How Many People Can the World Hold?

How Many People Can the World Hold?

No one knows how many people the world can support, but most scientists agree that there is a limit. A 2011 report from the United Nations’ Convention on Biological Diversity states that the population’s demand for resources already exceeds the earth’s capacity by 20%. The primary factors that may eventually put a cap on human population are the following:

• Food: Enough food is currently produced to feed the world’s entire population, but economic and sociopolitical factors have led to food shortages and famine. Food production can be expanded in the future, but better distribution of food will be needed to prevent even more widespread famine as the world’s population keeps growing. For all people to receive adequate nutrition, the makeup of the world’s diet may also need to change.

• Available land and water: Rural populations rely on local trees, soil, and water for their direct sustenance, and a growing population puts a strain on these resources. Forests are cut for wood, soil is depleted, and water is withdrawn at

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Checking Your Environmental “Footprint”

Environmental health may seem like a global challenge, but each person has a unique impact on our planet’s health. In fact, there are ways to measure the environmental impact of your individual lifestyle.

For an estimate of how much land and water your lifestyle requires, take the Ecological Footprint quiz at www.myfootprint.org. You can also determine your “carbon footprint” at the Global Footprint Network website (www.footprintnetwork.org/en/index.php/GFN/ page/calculators) or at the Nature Conservancy website (www.nature.org/initiatives/climatechange/calculator/?src=l12).

Go online and take one or all of these quizzes, and compare your results with the results of your classmates. Then identify ways you can reduce the size of your ecological and carbon footprints, both as an individual and as a class. ever-increasing rates. These trends contribute to local hardships and to many global environmental problems, including habitat destruction and species extinction.

• Energy: Currently, most of the world’s energy comes from nonrenewable sources: oil, coal, natural gas, and nuclear power. As these sources are depleted, the world will have to shift to renewable (sustainable) energy sources, such as hydropower and solar, geothermal, wind, biomass, and ocean power. Supporting a growing population, maintaining economic productivity, and stemming environmental degradation will require both greater energy efficiency and an increased use of renewable energy sources.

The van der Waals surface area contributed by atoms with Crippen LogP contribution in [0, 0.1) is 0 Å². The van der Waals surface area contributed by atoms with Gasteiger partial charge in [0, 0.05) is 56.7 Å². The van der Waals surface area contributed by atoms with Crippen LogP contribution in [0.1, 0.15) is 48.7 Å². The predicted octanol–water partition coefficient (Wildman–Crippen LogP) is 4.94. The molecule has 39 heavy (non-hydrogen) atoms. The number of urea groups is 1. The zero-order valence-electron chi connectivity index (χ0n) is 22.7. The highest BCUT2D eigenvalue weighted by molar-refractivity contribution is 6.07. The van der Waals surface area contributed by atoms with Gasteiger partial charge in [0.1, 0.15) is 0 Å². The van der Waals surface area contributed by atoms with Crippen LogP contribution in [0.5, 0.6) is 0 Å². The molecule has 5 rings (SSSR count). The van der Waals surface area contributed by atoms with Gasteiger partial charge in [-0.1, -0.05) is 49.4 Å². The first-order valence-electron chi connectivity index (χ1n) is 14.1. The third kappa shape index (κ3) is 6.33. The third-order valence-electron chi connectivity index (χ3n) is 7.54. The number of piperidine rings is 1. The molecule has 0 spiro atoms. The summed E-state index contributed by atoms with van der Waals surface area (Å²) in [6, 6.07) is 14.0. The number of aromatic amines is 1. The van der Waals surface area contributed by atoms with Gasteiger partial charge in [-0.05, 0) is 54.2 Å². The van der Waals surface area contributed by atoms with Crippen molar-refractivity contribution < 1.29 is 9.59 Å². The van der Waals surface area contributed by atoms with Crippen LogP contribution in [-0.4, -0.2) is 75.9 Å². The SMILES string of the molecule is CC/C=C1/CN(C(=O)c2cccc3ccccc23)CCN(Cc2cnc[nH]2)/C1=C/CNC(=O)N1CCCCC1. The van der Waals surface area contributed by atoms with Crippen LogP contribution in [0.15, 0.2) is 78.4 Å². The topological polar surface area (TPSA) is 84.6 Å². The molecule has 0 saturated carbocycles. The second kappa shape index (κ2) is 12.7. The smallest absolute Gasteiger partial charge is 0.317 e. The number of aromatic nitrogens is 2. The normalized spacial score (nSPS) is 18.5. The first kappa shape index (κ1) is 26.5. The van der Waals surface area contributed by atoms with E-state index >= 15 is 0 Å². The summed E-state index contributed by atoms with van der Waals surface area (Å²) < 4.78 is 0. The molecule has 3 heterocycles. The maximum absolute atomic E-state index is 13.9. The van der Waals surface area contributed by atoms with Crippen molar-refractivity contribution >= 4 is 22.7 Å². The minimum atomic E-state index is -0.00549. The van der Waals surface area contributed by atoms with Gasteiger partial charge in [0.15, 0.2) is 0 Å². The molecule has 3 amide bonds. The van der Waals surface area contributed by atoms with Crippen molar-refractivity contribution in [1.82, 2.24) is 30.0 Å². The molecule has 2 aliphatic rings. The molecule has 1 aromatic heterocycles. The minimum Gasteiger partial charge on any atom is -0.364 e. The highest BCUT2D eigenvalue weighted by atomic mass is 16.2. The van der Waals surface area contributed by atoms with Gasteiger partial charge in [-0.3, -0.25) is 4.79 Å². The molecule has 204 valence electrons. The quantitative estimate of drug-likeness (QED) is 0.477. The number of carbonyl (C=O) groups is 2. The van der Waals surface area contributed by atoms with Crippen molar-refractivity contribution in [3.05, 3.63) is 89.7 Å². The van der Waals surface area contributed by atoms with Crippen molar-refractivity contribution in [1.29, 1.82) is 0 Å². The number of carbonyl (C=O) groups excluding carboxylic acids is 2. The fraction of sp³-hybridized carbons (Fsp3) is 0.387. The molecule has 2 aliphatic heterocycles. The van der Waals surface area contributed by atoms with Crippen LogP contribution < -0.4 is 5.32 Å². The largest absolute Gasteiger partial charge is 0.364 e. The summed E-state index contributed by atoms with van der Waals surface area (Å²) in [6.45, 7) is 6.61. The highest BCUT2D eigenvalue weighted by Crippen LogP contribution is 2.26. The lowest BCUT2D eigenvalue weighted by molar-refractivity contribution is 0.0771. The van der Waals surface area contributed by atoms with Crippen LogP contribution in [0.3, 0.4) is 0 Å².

• Minimum acceptable standard of living: The mass media have exposed the entire world to the American lifestyle and raised people’s expectations of living at a comparable level. But such a lifestyle is supported by levels of energy consumption that the earth cannot support indefinitely. The United States has about 5% of the world’s population but uses 25% of the world’s energy. In contrast, India has 16% of the population but uses only 3% of the energy. China’s energy consumption is rapidly increasing, and that nation accounts for 20% of the world’s population. If all people are to enjoy a minimally acceptable standard of living, the population must be limited to a number that available resources can support.

Air Quality Index (AQI) A measure of local air TERMS quality and what it means for health.

Fossil fuels Buried deposits of decayed animals and plants that are converted into carbon-rich fuels by exposure to heat and pressure over millions of years; oil, coal, and natural gas are fossil fuels.

Smog Hazy atmospheric conditions resulting from increased concentrations of ground-level ozone and other pollutants.

Greenhouse gas A gas (such as carbon dioxide) or vapor that traps infrared radiation instead of allowing it to escape through the atmosphere, resulting in a warming of the earth (the greenhouse effect).

Greenhouse effect A warming of the earth due to a buildup of greenhouse gases in the atmosphere.

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